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Trump’s Labor Board Chairman Isn’t Budging To Democrats’ Demands For Recusal

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Tim Pearce Energy Reporter
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  • A group of Democratic senators want National Labor Relations Board (NLRB) member William Emanuel to recuse himself from an upcoming board decision.
  • The senators are relying on an unprecedented ruling by NLRB’s Inspector General in 2015 that forced Emanuel to retroactively remove him from a case on the “joint-employer” standard.
  • Emanuel’s recusal would likely hamstring the board’s decision with a partisan 2-2 split and leave an Obama-era ruling in place.

Chairman of the National Labor Relations Board (NLRB), John Ring, told Democratic senators Tuesday that he would not push Republican board member William Emanuel to recuse himself from a decision in an upcoming case that could overturn labor law set under former President Barack Obama.

The current case, Rio All-Suites Hotel, may overturn the NLRB decision issued in the 2014 case of Purple Communications. In 2014, the NLRB found that once employees are granted access to company email accounts, employers cannot prevent employees from using the account to organize a union. (RELATED: A Pro-Union Labor Board Ruling Is An ‘Industry-Wide’ Drag On Hotel Employees Wages, Study Says)

The Purple Communications decision overturned a 2007 NLRB ruling that a corporate email system belongs to the company, so the company can restrict its use to business emails only.

Democratic Sens. Elizabeth Warren of Massachusetts, Kirsten Gillibrand of New York, Mazie Hirono of Hawaii, Tammy Baldwin of Wisconsin and Cory Booker of New Jersey sent a joint-letter to Ring on Sept. 17. The letter urged the NLRB to uphold the standard set in Purple Communications, adding that Emanuel should recuse himself from voting on the case.

“Board member recusals are to be handled by the NLRB’s Designated Agency Ethics Officer (DAEO). Our DAEO has the responsibility of providing the Board with independent and objective advice regarding these matters, and often does so in consultation with the Office of Government Ethics,” Ring wrote in response.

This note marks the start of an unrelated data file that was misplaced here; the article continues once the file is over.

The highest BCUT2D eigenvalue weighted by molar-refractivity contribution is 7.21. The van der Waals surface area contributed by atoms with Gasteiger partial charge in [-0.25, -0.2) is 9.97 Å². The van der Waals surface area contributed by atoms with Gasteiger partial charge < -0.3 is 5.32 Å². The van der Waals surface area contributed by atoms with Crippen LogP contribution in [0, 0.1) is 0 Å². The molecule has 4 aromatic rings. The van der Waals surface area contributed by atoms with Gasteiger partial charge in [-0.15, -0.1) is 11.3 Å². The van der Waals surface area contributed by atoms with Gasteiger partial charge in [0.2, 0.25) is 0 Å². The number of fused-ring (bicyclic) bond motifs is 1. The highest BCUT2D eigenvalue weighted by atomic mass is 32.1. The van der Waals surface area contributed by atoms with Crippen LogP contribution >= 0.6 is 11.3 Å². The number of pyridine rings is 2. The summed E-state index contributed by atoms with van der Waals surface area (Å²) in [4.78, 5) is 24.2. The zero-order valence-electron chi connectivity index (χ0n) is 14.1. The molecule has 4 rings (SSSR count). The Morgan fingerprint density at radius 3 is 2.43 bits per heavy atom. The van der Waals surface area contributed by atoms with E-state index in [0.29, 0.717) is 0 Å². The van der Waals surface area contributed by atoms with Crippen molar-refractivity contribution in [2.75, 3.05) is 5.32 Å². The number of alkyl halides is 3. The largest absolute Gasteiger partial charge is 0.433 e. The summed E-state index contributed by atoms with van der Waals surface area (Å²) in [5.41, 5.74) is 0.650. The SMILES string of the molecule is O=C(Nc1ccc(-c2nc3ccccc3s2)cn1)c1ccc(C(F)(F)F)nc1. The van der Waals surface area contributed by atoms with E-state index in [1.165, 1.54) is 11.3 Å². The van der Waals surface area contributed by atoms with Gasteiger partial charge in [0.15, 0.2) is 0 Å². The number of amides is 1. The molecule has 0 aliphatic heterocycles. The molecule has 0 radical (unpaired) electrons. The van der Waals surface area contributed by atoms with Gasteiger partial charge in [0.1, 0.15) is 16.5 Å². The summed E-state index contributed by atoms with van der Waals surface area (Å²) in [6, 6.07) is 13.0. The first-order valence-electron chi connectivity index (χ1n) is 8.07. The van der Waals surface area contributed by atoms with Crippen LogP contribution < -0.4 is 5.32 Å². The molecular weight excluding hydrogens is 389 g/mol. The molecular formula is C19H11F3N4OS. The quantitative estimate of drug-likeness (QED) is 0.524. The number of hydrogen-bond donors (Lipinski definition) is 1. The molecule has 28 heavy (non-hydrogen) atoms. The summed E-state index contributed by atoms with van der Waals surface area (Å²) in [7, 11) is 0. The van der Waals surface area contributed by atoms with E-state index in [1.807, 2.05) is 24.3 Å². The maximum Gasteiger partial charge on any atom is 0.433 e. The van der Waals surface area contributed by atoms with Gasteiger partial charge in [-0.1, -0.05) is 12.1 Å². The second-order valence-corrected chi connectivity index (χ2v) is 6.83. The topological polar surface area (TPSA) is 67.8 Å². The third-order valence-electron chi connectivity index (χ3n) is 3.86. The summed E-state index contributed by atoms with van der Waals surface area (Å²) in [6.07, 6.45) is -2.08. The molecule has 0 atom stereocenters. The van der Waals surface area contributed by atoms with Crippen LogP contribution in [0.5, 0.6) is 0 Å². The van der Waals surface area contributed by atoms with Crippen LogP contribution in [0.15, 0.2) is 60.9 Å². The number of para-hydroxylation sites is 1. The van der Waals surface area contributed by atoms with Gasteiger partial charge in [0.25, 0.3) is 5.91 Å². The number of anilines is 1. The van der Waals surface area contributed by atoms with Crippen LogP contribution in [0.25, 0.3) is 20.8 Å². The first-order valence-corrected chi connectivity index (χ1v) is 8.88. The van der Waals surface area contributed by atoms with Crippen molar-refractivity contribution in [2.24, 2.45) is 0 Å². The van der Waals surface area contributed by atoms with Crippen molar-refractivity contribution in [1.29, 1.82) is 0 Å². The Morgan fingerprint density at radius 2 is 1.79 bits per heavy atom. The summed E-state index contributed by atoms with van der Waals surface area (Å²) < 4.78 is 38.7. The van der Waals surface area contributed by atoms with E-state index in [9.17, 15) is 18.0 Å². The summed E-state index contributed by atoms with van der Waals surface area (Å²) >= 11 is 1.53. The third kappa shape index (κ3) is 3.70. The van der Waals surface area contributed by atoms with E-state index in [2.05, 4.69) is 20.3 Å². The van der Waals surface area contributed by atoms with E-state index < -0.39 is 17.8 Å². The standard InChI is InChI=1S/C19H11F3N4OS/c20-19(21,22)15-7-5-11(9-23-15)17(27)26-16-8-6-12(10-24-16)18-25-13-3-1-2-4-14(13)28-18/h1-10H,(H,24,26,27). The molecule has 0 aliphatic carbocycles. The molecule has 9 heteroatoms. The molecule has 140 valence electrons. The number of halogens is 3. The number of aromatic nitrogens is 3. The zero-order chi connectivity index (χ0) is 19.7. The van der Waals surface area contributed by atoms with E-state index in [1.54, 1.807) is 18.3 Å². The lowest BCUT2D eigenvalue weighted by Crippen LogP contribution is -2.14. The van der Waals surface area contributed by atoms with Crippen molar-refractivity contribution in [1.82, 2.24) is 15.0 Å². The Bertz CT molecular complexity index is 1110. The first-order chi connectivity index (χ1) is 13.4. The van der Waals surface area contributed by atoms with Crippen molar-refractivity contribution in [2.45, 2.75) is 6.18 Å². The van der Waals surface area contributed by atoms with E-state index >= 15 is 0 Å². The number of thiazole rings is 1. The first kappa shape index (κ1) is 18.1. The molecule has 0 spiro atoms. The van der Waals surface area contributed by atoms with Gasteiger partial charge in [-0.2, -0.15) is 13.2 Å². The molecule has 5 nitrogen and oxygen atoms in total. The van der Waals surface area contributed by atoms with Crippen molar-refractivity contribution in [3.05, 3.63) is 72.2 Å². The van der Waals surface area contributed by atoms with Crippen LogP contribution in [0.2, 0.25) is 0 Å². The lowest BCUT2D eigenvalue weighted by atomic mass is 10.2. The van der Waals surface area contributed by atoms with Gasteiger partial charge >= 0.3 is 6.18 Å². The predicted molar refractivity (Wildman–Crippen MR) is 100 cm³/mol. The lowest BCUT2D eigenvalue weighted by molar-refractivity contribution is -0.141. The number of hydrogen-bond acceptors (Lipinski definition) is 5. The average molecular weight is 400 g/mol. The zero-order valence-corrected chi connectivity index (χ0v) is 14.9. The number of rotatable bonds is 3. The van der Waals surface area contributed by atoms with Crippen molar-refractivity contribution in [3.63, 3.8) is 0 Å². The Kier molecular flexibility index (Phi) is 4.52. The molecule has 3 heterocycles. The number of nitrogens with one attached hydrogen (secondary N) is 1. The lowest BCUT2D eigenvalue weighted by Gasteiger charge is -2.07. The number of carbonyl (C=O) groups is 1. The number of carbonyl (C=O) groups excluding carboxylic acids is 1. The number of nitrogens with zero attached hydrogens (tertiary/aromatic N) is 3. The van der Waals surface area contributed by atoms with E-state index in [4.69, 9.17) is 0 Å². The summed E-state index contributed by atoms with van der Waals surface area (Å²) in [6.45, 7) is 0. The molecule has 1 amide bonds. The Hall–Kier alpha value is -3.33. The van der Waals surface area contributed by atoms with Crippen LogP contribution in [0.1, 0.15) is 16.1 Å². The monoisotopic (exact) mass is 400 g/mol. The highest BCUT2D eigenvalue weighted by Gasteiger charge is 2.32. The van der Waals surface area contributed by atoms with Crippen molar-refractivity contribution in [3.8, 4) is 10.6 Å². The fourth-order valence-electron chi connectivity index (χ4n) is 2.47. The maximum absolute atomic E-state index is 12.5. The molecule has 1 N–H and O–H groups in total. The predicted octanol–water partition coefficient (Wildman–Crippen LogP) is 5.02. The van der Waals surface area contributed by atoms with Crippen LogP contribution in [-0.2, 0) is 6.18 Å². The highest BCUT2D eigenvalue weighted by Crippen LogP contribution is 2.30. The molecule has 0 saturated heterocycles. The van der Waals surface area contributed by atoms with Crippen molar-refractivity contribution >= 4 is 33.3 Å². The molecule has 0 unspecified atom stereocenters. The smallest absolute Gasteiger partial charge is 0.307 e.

“As I have stated, nothing about recusal decisions should be based on politics — that is, on a desired outcome in a particular case or on the position some may anticipate that a particular Board Member might take in the case,” Ring added.

Emanuel’s recusal would mean the case would be decided by the other board members: two Republicans and two Democrats. A tied vote would leave the precedent set in Purple Communications in place.

The Democrats claim that Emanuel should recuse himself because his former employer, Littler Mendelson, is representing one of the parties involved in Rio All-Suites Hotel.

“Member Emanuel’s participation, in any form, in [Rio All-Suites Hotel] would present a clear conflict of interest and put him in the position of using the power of his office to influence the interests of his former employer-exactly the scenario that federal ethics regulations are designed to avoid,” the senators wrote.

The Democrats’ case rests on a February report by NLRB Inspector General David Berry. Berry found that Emanuel should have recused himself from Hy-Brand, a case that returned the definition of a “joint-employer” – redefined by the board under Obama – to the meaning in place for decades prior to a 2015 decision in the case Browning-Ferris.

Berry’s report found that Emanuel had violated President Donald Trump’s ethics pledge for political appointees by judging a case “involving specific parties that is directly and substantially related to [Emanuel’s] former employer or former clients.”

Although none of the parties involved in the Hy-Brand decision were involved in the Browning-Ferris case, Berry judged that “the Hy-Brand deliberation was a continuation of the Browning-Ferris deliberative proceedings” because both cases covered the same issue – the definition of “joint-employer” – and the NLRB decision in Hy-Brand used reasoning laid out in the dissent written in Browning-Ferris.

Berry’s analysis and findings were unprecedented, Heritage Foundation Center for Legal and Judicial Studies deputy director Thomas Jipping said in an August report.

“Neither Berry nor [DAEO Lori Ketcham] identified any authority, precedent, source, or other support for their wholesale-incorporation-equals-consolidation theory. Why is incorporating wording from a decision (or a dissent) in a different case inappropriate in any manner?” Jipping wrote. “A feature so central to such a significant decision should have some kind of foundation or authority to back it up.”

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Tim Pearce